The effective consensus mechanism is the core of any blockchain. It is needed in order to get rid of the trust problem between anonymous users and direct their actions in a single direction. Initially, Proof of Work (PoW) was used for this, then Proof of Share of Ownership (PoS). However, in recent years, alternative confirmation mechanisms have begun to appear. For example - Leased Proof of Stake.
What it is?
This consensus algorithm was first tested in practice in 2017 as part of the Waves lite blockchain platform. Prior to this, 100 million WAWES tokens were issued as part of the ICO (initial coin offering). This quantity is fixed and unchanged. As the name implies, this algorithm is based on the same principle as in PoS, but with one significant difference.
Token owners have the right to lease them to other nodes, which thereby increase their steak and, accordingly, a chance to become the next validator of a new block. At the same time, the original owners can unblock these assets at any time and use them at their discretion. Technically, the forger node does not receive the tokens themselves, but the right to use them, which he can lose at any time.
This solved several problems at once. On the one hand, it made the entire network more resistant to 51% attacks due to partial consolidation of capital around large forger nodes. On the other hand, it enabled individuals with a small number of tokens to count on regular payments of a part of the remuneration received by the validator node, to which they lent their assets. On the third, the wallets of users leasing their assets are not required to be constantly connected to the network, which significantly increases their security.
Differences between DPoS and VLOS
In fact, these consensus algorithms are quite similar to each other - instead of personally participating in the validation process, users delegate this opportunity to a trusted node, counting on some part of the reward if the node is still selected by the validator. However, if in LPoS everything is decided by the specifically given amounts of money, then with DPoS, a "reputation mechanism" is connected. And this mechanism is already indirectly dependent on the stake of each participant. Honestly, LPoS is simpler and more intuitive, plus any blockchain can be adapted for it, using proof of stake as a consensus algorithm.
An additional way to increase efficiency
So, we have a forger node, to which a large number of people lent their tokens. Due to this, it is this node that is regularly selected by the validator and receives a reward in the form of a commission for transactions. And each of the lenders has the right to apply for a portion of the fee, proportional to the amount paid. Which means that after each award, the node must make many small transfers. And this seriously reduces the overall capacity. However, this problem has a solution.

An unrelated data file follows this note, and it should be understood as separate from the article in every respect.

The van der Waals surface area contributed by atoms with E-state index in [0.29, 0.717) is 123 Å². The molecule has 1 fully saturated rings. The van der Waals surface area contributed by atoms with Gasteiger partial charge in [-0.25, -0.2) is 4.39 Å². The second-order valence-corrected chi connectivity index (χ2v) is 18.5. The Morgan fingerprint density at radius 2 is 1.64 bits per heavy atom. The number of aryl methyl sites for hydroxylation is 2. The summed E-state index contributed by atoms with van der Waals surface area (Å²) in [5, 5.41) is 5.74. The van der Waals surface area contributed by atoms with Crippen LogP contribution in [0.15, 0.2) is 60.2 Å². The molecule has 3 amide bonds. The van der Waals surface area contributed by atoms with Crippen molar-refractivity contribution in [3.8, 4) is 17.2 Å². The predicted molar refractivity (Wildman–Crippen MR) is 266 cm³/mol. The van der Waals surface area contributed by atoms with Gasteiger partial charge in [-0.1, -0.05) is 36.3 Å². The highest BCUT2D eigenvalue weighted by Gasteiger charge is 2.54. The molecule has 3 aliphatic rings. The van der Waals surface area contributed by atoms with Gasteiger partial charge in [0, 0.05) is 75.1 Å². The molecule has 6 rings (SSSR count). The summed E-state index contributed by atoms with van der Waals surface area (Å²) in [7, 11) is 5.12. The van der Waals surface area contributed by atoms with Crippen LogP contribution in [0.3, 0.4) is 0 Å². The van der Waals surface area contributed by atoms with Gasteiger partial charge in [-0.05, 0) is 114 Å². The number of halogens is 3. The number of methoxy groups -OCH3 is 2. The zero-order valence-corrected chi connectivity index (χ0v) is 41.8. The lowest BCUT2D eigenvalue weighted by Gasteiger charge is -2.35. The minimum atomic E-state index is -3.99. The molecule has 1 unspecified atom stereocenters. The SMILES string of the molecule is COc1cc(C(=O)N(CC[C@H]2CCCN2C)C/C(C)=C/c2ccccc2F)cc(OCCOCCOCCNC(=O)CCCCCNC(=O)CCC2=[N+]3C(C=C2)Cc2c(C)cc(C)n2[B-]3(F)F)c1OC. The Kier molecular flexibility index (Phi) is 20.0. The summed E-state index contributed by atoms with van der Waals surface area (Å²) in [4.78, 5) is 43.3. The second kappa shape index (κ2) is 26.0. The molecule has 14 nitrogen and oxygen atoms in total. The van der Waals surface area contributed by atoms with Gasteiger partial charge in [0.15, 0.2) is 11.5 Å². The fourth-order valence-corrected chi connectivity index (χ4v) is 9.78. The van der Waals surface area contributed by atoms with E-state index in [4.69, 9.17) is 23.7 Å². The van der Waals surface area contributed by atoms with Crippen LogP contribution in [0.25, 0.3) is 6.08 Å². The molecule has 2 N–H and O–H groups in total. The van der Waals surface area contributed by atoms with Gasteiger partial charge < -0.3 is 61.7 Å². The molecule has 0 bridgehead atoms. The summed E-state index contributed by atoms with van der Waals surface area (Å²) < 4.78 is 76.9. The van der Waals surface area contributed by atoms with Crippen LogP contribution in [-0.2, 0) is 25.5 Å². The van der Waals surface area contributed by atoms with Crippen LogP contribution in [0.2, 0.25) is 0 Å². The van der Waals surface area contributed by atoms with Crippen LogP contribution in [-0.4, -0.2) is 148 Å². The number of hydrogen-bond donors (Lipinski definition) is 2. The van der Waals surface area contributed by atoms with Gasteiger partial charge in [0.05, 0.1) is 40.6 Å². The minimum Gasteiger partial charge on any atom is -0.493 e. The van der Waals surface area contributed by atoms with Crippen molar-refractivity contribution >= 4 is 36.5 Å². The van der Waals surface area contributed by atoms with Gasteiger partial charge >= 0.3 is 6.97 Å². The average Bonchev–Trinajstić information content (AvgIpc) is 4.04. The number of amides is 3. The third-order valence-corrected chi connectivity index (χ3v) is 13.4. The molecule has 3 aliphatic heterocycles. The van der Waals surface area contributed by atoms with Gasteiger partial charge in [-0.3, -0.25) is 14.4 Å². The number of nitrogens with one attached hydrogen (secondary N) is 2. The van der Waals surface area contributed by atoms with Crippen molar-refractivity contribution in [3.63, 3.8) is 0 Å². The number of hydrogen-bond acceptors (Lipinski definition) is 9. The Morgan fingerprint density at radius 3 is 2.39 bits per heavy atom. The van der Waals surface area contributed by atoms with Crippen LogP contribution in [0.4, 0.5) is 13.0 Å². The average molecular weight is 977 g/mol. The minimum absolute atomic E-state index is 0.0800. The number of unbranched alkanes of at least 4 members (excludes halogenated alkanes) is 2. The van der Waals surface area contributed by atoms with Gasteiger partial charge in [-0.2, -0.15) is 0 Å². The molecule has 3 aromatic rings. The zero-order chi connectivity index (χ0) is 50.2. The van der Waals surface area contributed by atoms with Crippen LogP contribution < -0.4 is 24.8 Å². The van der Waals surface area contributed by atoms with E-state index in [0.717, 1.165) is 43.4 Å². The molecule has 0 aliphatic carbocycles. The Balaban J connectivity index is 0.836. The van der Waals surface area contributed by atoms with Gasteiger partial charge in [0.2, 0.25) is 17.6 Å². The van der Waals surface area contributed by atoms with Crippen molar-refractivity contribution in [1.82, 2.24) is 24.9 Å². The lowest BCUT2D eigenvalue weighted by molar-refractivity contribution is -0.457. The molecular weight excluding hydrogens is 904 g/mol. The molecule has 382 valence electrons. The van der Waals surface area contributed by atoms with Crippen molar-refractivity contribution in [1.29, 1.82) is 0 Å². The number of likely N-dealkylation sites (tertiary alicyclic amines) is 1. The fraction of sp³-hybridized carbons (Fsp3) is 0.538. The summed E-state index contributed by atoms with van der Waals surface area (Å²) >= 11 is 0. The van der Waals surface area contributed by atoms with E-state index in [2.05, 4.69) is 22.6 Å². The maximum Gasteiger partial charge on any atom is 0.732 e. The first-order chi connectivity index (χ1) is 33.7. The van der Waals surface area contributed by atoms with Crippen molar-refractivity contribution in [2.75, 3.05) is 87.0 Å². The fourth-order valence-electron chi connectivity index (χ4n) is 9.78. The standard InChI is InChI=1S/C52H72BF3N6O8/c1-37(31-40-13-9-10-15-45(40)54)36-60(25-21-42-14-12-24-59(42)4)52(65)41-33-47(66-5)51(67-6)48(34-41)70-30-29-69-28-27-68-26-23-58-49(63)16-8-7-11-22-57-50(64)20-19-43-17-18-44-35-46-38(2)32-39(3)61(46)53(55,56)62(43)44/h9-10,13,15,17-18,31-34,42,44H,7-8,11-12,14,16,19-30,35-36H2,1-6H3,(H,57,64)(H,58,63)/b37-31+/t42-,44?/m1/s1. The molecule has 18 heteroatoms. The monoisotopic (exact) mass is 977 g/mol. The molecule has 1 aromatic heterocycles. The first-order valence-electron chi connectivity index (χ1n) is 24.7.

In 2015, in order to improve the efficiency of the Bitcoin network, a new Bitcoin-NG protocol was proposed. Its meaning was as follows. If earlier miners competed in deciding the hash of the new block, now the “decisive” was chosen in advance. He also created the initially empty key block, which was then added to the blockchain. However, this empty block was filled with "microblocks", which fit into various small transactions. The closest analogy is filling the trolley from the supermarket (key block) with products (microblocks) and instant payment for this business at the checkout (adding to the blockchain). That means, people which make small transactions did not need to wait for those very 10 minutes until a new block was produced. A similar system was adapted for the PoS algorithm - in the form of Waves-NG, for example.
MassTransfers addition also proved to be effective. It allowed to pack up to 100 microtransactions within one transaction. This reduced the commission and increased the speed of work. So, the validator node got the opportunity to send the required share of remuneration to all those who lent their assets to it almost instantly. This was facilitated by the fact that it became possible to add wallet addresses to files with the JSON or CSV extension.
As a result of these useful additions, the bandwidth and efficiency of the Wawes network has increased significantly. In 2018, a stress test was conducted and demonstrated that this blockchain is capable of supporting up to 6.1 million transactions per day, which is approximately equal to 71 transactions per second. And the maximum throughput was 100 TPS.
The bandwidth of the upgraded Leased Proof-of-Stake consensus algorithm turned out to be much higher than the majority of the other algorithms used. However, the developers believe that it can be improved - up to 1000 TPS. And this is a real solution to the scalability problem without using additional sidechains. So this idea has excellent prospects for further development and wider implementation.